Running throughout the collection is "an allegiance to objective or broadly realistic painting traditions," that Bellah reminds us "were out of favor and little tough to maintain from the 60s on when abstract expression was so ubiquitous in the art world." There is now a resurgence of these traditions happening, and because of its reputation and collection, the Carnegie is poised to connect the threads of the earlier, interrupted conversations on realism to current movements.
David Gallup, whose show Beneath the Surface runs to August 19th, is very eager to get that conversation rolling. He feels that "the direction taken by the original impressionists was never fully explored, but was instead cut short by the wave of 'new' and 'Modern' art," and there are artists like himself "who seek to expand upon impressionism, to see where it could have gone and explore where it might go with lessons learned from the 'isms' of the 20th Century."
Gallup is a celebrated painter and his series documenting the natural history of the Channel Islands is now a nationally touring exhibit. His paintings in Beneath the Surface focus solely on marine life as seen from above, below or at the waterline, a shift in subject brought about by SCUBA training, which provides him the necessary comfort underwater to charge his memory and imagination with the essences and impressions of a scene. He works from that place in the studio, "capturing color, motion and composition" from his observations then referring to research to confirm anatomical and behavioral accuracy. These works possess the subtle violence of an awakening; mesmerizing light and color piercing consciousness to become form. His love of the surface of painting adds to the sense of otherworldliness.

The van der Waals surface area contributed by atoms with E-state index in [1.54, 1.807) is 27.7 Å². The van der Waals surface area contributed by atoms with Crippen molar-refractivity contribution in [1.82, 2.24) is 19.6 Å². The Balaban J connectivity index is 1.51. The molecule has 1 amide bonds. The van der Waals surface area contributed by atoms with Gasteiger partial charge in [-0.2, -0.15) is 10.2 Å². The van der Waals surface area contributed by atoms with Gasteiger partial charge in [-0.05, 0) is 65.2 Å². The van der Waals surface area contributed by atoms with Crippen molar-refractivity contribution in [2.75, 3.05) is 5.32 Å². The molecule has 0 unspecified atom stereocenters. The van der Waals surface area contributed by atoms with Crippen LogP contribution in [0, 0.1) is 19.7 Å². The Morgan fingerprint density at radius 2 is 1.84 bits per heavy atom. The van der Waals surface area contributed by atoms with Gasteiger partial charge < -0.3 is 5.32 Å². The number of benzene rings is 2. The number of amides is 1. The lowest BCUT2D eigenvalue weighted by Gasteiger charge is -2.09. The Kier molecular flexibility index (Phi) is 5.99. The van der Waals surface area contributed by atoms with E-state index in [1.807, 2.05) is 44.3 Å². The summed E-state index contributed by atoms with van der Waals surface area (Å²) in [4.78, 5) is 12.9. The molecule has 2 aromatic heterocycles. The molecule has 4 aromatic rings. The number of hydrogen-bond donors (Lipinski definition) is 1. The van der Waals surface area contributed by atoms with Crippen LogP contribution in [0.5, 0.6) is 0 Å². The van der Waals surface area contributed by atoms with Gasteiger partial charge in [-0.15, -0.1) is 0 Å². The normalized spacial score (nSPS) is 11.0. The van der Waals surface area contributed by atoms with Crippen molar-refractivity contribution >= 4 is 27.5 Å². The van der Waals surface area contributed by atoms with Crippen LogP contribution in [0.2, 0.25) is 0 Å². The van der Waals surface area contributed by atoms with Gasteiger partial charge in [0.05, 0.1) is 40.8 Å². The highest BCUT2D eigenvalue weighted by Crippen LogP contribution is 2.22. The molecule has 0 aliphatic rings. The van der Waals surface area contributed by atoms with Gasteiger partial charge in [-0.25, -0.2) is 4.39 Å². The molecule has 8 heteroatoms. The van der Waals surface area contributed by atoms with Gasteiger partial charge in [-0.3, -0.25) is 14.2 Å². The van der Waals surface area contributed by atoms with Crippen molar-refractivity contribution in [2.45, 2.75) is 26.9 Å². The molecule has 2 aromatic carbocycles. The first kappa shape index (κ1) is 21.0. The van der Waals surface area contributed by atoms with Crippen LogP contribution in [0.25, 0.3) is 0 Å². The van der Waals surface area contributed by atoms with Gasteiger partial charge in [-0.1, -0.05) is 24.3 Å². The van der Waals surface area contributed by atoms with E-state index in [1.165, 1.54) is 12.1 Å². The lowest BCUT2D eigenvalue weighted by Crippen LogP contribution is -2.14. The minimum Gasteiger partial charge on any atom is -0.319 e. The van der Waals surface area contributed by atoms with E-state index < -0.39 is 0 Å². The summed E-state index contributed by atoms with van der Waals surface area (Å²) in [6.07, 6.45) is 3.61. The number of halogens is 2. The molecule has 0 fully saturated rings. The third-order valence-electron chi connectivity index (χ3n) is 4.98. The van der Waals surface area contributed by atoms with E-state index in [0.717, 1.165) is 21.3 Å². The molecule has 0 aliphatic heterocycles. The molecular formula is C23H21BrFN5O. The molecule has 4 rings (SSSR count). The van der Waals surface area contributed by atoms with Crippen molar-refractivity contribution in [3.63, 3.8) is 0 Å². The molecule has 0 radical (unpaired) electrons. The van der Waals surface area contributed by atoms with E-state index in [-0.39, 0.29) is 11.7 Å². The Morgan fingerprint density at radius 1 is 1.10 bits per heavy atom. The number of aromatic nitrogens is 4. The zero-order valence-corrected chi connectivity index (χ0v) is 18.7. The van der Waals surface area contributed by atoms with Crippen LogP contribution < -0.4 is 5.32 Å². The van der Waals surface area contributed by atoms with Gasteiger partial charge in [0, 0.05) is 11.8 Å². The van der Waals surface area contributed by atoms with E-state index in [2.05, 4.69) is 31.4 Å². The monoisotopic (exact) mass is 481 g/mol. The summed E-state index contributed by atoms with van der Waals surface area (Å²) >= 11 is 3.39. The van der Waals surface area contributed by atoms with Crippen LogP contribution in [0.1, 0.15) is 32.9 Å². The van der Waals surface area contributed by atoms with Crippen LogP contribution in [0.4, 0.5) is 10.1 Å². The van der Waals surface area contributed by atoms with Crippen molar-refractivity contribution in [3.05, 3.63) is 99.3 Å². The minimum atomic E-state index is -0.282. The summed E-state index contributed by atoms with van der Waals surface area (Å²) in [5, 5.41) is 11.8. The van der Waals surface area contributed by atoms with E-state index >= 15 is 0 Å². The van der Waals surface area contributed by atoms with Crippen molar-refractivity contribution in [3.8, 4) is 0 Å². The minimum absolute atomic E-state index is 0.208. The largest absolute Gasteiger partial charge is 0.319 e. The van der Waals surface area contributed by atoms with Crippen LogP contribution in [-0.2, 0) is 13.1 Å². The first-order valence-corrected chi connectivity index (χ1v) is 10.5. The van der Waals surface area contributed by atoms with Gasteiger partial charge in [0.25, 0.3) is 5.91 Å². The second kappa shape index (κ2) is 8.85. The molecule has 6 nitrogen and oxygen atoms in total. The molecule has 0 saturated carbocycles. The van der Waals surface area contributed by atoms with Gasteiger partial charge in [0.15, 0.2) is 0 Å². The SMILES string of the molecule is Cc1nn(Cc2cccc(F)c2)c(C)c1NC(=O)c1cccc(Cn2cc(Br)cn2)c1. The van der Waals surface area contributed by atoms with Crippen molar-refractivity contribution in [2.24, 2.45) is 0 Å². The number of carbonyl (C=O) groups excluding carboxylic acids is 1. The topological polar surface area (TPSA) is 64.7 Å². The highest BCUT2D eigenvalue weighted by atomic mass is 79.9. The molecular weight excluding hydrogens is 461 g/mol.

It is at the surface of the painting where Gallup makes the distinction between commercial impressionism, which ultimately aims to be reproduced, "a process by which all surface qualities are lost or mutated." and the struggle for mastery over subject, imagination and material that brushwork reveals. He says that it is a rarity for a museum to focus a solo show on a living impressionist and that "Suzanne Bellah is one of the few curators of important Art Museums who understands this fundamental difference between commercial impressionism and fine art done in a contemporary impressionist manner."
While the Carnegie hosts this interchange between past traditions and new movements, it also plays a vital role for the community. Bellah calls it "a gateway museum," providing the public museum-quality art and education experiences, giving educators of all age groups opportunities to bring their students into contact with art rather than books, and serving as a gateway for regional artists to gain professional footing on the national stage.
The Carnegie could even serve as a gateway for a visit to Ventura County. Located right off of PCH's stint as Oxnard Boulevard as it runs from the coast to the 101, it is perfect for a drop-in trip. A trip to the museum could easily include a walkabout to take in the historic homes two blocks over, see the Gull Wings Children's Museum across the street, grab lunch in any number of nearby restaurants, or catch a movie across the park- a walkable city experience as nature intended it.